Sordo wins another stage, Neuville nears Spain victory

The Hyundai Motorsport drivers are holding position in first and third in their rivalry against Toyota

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Dani Sordo has continued to pull clear of Sébastien Ogier in the fight for third place on Rally Spain, but Hyundai team-mate Thierry Neuville is poised for victory with one stage remaining.

Sordo had begun Sunday just behind Ogier on the leaderboard but vaulted past him on the first pass of Santa Marina which was held before the sun had risen.

On the repeat pass in broad daylight, Sordo found another 0.7 seconds over Ogier to sit 2.3s clear ahead of the final stage. It was Sordo’s third stage win from three stages on Sunday.

“Maybe two corners I can do a little bit more but honestly I can’t do much more,” said Sordo.

Asked if Sordo was catchable, Ogier responded: “On a regular drive yes we keep on doing our job. Honestly we had a good drive in this stage, a good push, but we see we are losing too much speed anyway.”

Neuville dropped 2.3s to stage winner Sordo on SS16 but that was of little concern as he looks to simply protect his rally lead. And he was again quicker than second-placed Elfyn Evans who could only produce the sixth-fastest time, 0.7s down on Neuville.


Photo: Toyota Gazoo Racing

“There’s so many horrible cuts in here I was just erring on the side of caution how much I want to go in, so for sure that cost a bit of time,” Evans explained.

Quizzed if he would push for powerstage points, Evans – who is prolonging the fight for the World Rally Championship title against Ogier by sitting two places ahead of him – said: “They [points] all count so we need to try.”

Oliver Solberg edged his 2C Competition Hyundai team-mate Nil Solans by 1.3s on the penultimate test, allowing him to increase his advantage over him in the overall classification to 4.7s.

Solberg’s primary goal however is just to gain experience in this level of car on asphalt as Rally Spain is his first asphalt rally in the WRC in an i20 Coupe WRC.

“I struggle a lot with understeer, it’s using the tires already,” assessed Solberg. “I did some other changes which was better, some other changes which were not better.”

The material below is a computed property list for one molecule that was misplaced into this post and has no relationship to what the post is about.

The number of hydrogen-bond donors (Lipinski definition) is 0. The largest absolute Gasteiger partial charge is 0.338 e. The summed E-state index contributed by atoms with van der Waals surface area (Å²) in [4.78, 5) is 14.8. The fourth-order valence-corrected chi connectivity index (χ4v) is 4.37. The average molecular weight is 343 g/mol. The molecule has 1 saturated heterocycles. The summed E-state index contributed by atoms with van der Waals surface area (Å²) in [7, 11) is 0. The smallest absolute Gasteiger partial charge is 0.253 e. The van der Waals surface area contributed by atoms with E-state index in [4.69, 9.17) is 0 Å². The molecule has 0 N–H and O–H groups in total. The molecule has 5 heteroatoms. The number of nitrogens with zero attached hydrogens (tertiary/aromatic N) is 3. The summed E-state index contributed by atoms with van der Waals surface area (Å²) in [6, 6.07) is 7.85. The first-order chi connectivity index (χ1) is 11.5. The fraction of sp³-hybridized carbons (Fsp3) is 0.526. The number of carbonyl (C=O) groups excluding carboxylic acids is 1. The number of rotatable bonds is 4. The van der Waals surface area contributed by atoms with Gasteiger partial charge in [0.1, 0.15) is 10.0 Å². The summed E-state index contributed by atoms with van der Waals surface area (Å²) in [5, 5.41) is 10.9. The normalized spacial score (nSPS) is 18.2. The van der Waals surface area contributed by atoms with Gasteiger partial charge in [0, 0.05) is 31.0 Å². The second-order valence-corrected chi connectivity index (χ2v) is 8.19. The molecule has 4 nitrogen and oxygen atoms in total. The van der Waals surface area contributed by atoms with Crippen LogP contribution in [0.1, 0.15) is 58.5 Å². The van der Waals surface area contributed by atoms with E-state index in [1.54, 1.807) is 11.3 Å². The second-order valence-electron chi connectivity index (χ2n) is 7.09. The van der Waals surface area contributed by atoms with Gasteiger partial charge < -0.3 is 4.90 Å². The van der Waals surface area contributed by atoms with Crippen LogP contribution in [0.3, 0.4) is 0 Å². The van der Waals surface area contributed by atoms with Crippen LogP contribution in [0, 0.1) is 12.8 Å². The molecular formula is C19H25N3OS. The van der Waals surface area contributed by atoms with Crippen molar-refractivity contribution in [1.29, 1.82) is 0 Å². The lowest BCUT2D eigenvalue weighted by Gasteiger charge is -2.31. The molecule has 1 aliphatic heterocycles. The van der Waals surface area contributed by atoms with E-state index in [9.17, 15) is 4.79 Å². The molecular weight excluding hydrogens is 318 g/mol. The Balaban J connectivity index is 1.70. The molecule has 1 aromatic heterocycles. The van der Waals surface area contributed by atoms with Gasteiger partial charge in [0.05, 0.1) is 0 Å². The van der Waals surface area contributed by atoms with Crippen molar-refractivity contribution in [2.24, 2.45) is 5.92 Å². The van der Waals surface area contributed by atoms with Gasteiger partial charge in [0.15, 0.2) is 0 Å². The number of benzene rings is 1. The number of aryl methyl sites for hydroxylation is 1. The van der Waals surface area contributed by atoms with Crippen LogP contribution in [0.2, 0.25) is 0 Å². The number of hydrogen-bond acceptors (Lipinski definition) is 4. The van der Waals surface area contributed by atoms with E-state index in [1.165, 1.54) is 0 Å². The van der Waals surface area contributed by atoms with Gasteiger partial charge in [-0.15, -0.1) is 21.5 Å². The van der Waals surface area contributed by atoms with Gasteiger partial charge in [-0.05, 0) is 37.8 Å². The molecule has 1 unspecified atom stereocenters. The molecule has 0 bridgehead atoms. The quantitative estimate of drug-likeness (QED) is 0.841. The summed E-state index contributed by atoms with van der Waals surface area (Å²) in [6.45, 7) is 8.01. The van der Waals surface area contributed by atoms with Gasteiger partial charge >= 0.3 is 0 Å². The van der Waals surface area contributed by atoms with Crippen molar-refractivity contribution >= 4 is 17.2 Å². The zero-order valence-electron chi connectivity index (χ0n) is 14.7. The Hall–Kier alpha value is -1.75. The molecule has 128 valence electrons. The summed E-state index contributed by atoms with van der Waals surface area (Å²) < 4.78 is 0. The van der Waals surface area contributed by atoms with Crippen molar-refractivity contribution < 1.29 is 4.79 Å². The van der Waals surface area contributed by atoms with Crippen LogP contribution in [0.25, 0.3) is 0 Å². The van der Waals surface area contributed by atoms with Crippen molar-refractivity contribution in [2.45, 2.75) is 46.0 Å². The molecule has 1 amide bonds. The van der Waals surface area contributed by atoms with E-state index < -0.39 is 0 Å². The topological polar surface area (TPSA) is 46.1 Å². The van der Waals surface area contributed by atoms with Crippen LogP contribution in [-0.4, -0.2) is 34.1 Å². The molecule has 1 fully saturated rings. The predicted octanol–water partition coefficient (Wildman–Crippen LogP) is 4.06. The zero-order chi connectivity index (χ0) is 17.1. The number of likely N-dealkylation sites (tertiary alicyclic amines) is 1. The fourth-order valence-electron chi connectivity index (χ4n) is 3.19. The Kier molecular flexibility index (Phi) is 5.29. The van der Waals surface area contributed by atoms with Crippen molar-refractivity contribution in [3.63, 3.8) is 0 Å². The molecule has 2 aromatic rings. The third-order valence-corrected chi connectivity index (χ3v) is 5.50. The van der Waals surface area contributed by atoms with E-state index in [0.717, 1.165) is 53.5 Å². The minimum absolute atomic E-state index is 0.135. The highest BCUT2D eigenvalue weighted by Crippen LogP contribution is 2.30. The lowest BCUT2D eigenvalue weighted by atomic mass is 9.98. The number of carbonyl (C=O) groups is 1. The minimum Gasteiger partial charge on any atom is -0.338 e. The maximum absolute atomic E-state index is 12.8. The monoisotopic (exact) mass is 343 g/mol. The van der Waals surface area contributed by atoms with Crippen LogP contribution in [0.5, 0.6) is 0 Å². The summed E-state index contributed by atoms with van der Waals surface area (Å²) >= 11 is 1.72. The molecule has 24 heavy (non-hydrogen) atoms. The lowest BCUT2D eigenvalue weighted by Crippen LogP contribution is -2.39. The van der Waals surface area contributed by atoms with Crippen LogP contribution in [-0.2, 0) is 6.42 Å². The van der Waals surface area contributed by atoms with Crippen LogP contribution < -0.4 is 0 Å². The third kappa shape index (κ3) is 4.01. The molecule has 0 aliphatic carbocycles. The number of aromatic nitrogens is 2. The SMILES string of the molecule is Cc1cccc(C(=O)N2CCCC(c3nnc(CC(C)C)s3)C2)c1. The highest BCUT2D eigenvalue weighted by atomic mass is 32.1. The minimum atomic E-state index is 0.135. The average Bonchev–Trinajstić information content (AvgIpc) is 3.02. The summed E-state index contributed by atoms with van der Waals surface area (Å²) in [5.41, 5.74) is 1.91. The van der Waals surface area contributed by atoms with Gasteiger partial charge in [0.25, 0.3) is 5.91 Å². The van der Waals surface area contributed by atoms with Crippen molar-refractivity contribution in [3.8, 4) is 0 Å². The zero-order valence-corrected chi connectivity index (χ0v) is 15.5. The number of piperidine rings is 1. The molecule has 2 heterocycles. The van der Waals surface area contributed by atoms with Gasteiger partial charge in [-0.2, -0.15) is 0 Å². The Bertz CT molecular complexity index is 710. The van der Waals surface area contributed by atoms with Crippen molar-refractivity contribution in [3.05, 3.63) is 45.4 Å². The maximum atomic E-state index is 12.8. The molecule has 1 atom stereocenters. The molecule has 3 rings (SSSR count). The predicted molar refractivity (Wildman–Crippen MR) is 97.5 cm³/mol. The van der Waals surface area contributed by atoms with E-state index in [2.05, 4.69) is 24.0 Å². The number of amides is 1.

Solans’ approach was similar.

“I’m not focusing on the times really,” he said, “I just want to enjoy and keep learning.

“The car is stiffer, it’s like a go-kart but maybe it would work better on another set-up.”

Rally Spain is the Spanish driver’s first event in a World Rally Car as he deputizex for the injured Pierre-Louis Loubet.

For the first time on Sunday though, both drivers had the bettering of M-Sport’s Gus Greensmith who is just 4.9s up the road from Solberg in sixth.

It’ll be an emotional end to the rally for Greensmith though as co-driver Chris Patterson will head back into retirement after this weekend.


Photo: M-Sport World Rally Team

“We’re very privileged, we’re doing the best stages in the world at the moment, the car is so fantastic on these roads and with my good friend Gus so what’s [there] to complain [about],” said Patterson as he prepares for what should be his final stage in the WRC.

Team-mate Adrien Fourmaux has little chance of securing any championship points for overall position but could be a contender for powerstage points based on his pace on SS16.

The M-Sport driver is several minutes down after his collision with an Armco barrier on Saturday but was third-fastest on the penultimate stage with the same time as rally leader Neuville.

Takamoto Katsuta, recovering from his retirement on Friday, was similarly impressive, just 0.1s slower than Fourmaux on the stage.

SS16 times

1 Dani Sordo/Candido Carrera (Hyundai) 5m02.4s
2 Sébastien Ogier/Julien Ingrassia (Toyota) +0.7s
3 Adrien Fourmaux/Alexandre Coria (M-Sport Ford) +2.3s
4 Thierry Neuville/Martijn Wydaeghe (Hyundai) +2.4s
5 Takamoto Katsuta/Aaron Johnston (Toyota) +2.4s
6 Elfyn Evans/Scott Martin (Toyota) +3.0s

Leading positions after SS16

1 Neuville/Wydaeghe (Hyundai) 2h24m01.1s
2 Evans/Martin (Toyota) +21.3s
3 Sordo/Carrera (Hyundai) +36.7s
4 Ogier/Ingrassia (Toyota) +39.0s
5 Kalle Rovanperä/Jonne Halttunen (Toyota) +1m26.3s
6 Gus Greensmith/Chris Patterson (M-Sport Ford) +4m04.2s
7 Oliver Solberg/Craig Drew (Hyundai) +4m09.1s
8 Nil Solans/Marco Marti (Hyundai) +4m13.8s
9 Eric Camilli/Maxime Vilmot (Citroën) +9m09.0s
10 Nikolay Gryazin/Konstantin Aleksandrov (Skoda) +9m18.4s